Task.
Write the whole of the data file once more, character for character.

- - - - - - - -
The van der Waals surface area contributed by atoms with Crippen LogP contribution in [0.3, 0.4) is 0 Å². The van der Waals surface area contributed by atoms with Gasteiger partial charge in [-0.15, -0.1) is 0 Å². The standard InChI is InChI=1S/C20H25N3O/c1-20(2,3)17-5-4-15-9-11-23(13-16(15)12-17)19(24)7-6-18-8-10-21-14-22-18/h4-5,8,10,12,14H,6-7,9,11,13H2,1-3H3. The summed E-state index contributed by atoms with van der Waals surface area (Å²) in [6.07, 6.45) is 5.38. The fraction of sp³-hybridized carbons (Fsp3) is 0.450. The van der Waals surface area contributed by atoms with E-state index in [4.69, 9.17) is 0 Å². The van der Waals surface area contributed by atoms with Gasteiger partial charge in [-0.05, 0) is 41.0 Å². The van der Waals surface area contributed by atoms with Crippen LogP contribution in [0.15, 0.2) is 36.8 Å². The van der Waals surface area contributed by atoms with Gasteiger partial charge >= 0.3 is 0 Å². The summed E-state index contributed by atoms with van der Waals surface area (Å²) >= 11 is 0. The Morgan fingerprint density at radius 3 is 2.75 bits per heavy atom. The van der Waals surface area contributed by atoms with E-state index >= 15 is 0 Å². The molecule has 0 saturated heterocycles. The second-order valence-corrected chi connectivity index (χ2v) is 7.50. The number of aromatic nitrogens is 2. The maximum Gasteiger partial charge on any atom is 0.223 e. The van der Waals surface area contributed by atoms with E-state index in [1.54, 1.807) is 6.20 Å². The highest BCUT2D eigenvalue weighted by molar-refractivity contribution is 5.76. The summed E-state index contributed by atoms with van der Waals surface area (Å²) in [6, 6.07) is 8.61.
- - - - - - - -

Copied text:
The van der Waals surface area contributed by atoms with Crippen LogP contribution in [0.3, 0.4) is 0 Å². The van der Waals surface area contributed by atoms with Gasteiger partial charge in [-0.15, -0.1) is 0 Å². The standard InChI is InChI=1S/C20H25N3O/c1-20(2,3)17-5-4-15-9-11-23(13-16(15)12-17)19(24)7-6-18-8-10-21-14-22-18/h4-5,8,10,12,14H,6-7,9,11,13H2,1-3H3. The summed E-state index contributed by atoms with van der Waals surface area (Å²) in [6.07, 6.45) is 5.38. The fraction of sp³-hybridized carbons (Fsp3) is 0.450. The van der Waals surface area contributed by atoms with E-state index in [4.69, 9.17) is 0 Å². The van der Waals surface area contributed by atoms with Gasteiger partial charge in [-0.05, 0) is 41.0 Å². The van der Waals surface area contributed by atoms with Crippen LogP contribution in [0.15, 0.2) is 36.8 Å². The van der Waals surface area contributed by atoms with Gasteiger partial charge >= 0.3 is 0 Å². The summed E-state index contributed by atoms with van der Waals surface area (Å²) >= 11 is 0. The Morgan fingerprint density at radius 3 is 2.75 bits per heavy atom. The van der Waals surface area contributed by atoms with E-state index >= 15 is 0 Å². The molecule has 0 saturated heterocycles. The second-order valence-corrected chi connectivity index (χ2v) is 7.50. The number of aromatic nitrogens is 2. The maximum Gasteiger partial charge on any atom is 0.223 e. The van der Waals surface area contributed by atoms with E-state index in [1.54, 1.807) is 6.20 Å². The highest BCUT2D eigenvalue weighted by molar-refractivity contribution is 5.76. The summed E-state index contributed by atoms with van der Waals surface area (Å²) in [6, 6.07) is 8.61.